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Up For A Lark

It is International Migratory Bird Day today so  I thought it would be appropriate to feature photography student Amano Tracy’s recent submission to WeAreOCA.
Amano travelled to Ethiopia to photograph the rare Liben Lark as part of his Progressing with Digital Photography course. I asked him to share his experience;
The third assignment for the Level 2 Progressing with Digital Photography course is to provide an editorial feature and I was able to make this assignment as part of a journey to Ethiopia. The main subject was a bird species known as The Liben Lark which has been identified as critically endangered by Birdlife International, hence, this assignment proved to be not just an attempt to make an artistic statement, it was also about conveying an important documentary message. Ornithologists now reckon only about 100 birds are left in the small area it occupies in Southern Ethiopia and will be Africa’s first modern bird extinction.
I had been to Ethiopia on a previous occasion and was able to arrange this trip through the guides who had helped then while a videographer friend accompanied me and shared expenses. In fact, our guides were also involved with the conservation effort to save the Liben Lark and so were able to make basic arrangements such as travel and lodging.
We were able to visit the Liben Plain a few times and noticed apart from the difficulty in photographing a small wild bird in flight from a distance even with a specialised long telephoto lens, there was the problem of recognising it. Our guides however were able to certify which bird was the Liben Lark which we saw as little more than a speck in the sky.
Early twentieth century critic, Walter Benjamin has written about the optical unconscious, the way photography can reveal things we would not normally see; it was certainly rewarding to see this small bumble bee like object from above transformed on the back of the camera where the details of its feathered body could then be examined along with the characteristic hind claws.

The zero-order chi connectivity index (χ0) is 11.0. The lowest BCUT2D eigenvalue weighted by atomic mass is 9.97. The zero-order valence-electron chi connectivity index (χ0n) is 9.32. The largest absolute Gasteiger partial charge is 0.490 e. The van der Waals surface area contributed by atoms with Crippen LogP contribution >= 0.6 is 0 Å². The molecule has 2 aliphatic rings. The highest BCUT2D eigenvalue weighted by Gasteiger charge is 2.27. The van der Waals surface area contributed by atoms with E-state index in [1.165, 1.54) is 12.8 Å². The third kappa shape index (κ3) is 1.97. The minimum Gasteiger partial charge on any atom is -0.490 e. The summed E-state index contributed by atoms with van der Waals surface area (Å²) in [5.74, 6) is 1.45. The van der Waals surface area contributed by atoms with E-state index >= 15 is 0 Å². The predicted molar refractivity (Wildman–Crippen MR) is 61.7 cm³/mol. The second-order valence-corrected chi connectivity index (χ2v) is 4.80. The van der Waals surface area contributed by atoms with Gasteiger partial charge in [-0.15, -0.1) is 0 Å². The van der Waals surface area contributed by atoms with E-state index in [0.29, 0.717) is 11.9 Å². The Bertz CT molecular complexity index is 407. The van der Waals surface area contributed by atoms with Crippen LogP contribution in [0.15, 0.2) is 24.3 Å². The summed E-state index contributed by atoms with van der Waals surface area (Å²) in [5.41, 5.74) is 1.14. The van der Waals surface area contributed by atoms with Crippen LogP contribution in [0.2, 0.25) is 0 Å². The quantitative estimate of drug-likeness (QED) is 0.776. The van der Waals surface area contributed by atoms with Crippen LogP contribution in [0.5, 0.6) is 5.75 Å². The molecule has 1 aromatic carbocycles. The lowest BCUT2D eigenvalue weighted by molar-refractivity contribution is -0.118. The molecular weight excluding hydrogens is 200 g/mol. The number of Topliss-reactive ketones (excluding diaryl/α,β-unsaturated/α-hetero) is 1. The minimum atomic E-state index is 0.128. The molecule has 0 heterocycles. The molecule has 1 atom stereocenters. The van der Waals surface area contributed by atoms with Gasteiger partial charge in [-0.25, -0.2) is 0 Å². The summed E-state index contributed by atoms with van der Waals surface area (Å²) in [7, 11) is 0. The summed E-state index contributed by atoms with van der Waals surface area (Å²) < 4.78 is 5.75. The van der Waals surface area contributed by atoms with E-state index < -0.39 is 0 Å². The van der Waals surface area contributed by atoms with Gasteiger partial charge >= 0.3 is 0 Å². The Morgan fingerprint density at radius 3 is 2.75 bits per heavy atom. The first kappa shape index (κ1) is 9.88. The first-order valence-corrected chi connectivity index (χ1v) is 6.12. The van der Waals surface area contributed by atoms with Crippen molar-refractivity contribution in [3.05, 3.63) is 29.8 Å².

Nature photography occupies a strange place in the arts. There is the immense popularity of nature films on TV and an enthusiastic nature photographer community yet it remains largely ignored by the art world. A few names emerge such as Karl Blossfeldt from the early twentieth Century while at present, Jochen Lempert has been selected for the Deutsche Borse Prize yet these are exceptions; nature photography does not seem to have gained general acceptance. This has been discussed by the OCA while a student meeting in the South-West with tutor Jose Navarro suggested that a crude kind of art was being practised in which images were being over-cooked.
While a student at the OCA, I see it as time to explore the medium of photography. The status of nature photography is part of that, as is seeing one’s own way of working from a more detached viewpoint in which one is less identified with the process of making work, and a little more aware of what is around. “The Oak Tree” reminds me of the importance of light; the images were made within a minute of each other and have not been colour balanced.
AMANO-oak (1)
This piece has been written for 10 of May 2014, International Migratory Bird Day. However, ironically the Liben Lark is not a migrating bird but confined to an area of about 30 square kilometres, a poignant reminder of its fragility if not the fragility of the planet and our place upon it.
Amano’s blurb book ‘The Liben Lark’ can be seen here.

Posted by author: Joanne
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9 thoughts on “Up For A Lark

  • That’s a really interesting photobook Amano and like Catherine, I find the colours wonderful… I also like how you included the landscape and people too, this variety of subjects and the layout gives it a very good rhythm,

  • Thanks for all your appreciative comments!
    Interesting to note perhaps that the very first photobook was by Anne Atkins (yes, a woman!) and was on the subject of nature.
    Fox Talbot’s book which followed soon after was called The Pencil of Nature but was not primarily concerned with nature rather the ability of photography to render different subjects.

  • Hi Amano. Really enjoyed your book and seeing some of the slightly different species to what we have here in South Africa, and of course, some that are the same. Strange as it may seem, I also particularly liked the final image, which is so typical of the undeveloped parts of Africa.

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